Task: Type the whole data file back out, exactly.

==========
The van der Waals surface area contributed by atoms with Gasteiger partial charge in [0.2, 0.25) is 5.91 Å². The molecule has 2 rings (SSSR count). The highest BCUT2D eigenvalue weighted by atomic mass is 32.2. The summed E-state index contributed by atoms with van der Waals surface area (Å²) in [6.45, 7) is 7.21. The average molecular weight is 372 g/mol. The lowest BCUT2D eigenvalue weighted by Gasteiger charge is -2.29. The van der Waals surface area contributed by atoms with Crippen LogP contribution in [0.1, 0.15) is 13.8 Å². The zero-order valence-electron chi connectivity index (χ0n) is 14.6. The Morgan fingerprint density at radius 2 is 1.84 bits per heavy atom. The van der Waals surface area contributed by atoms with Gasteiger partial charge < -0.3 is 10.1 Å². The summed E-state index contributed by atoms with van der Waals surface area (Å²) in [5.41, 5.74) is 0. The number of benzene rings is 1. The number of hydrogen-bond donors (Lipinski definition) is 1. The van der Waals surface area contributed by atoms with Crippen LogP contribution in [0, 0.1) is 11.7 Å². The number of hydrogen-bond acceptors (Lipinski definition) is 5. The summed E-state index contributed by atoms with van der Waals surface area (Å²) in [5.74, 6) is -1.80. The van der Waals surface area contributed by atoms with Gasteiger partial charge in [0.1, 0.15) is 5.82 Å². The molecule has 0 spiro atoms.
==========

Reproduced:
The van der Waals surface area contributed by atoms with Gasteiger partial charge in [0.2, 0.25) is 5.91 Å². The molecule has 2 rings (SSSR count). The highest BCUT2D eigenvalue weighted by atomic mass is 32.2. The summed E-state index contributed by atoms with van der Waals surface area (Å²) in [6.45, 7) is 7.21. The average molecular weight is 372 g/mol. The lowest BCUT2D eigenvalue weighted by Gasteiger charge is -2.29. The van der Waals surface area contributed by atoms with Crippen LogP contribution in [0.1, 0.15) is 13.8 Å². The zero-order valence-electron chi connectivity index (χ0n) is 14.6. The Morgan fingerprint density at radius 2 is 1.84 bits per heavy atom. The van der Waals surface area contributed by atoms with Gasteiger partial charge < -0.3 is 10.1 Å². The summed E-state index contributed by atoms with van der Waals surface area (Å²) in [5.41, 5.74) is 0. The number of benzene rings is 1. The number of hydrogen-bond donors (Lipinski definition) is 1. The van der Waals surface area contributed by atoms with Crippen LogP contribution in [0, 0.1) is 11.7 Å². The number of hydrogen-bond acceptors (Lipinski definition) is 5. The summed E-state index contributed by atoms with van der Waals surface area (Å²) in [5.74, 6) is -1.80. The van der Waals surface area contributed by atoms with Gasteiger partial charge in [0.1, 0.15) is 5.82 Å². The molecule has 0 spiro atoms.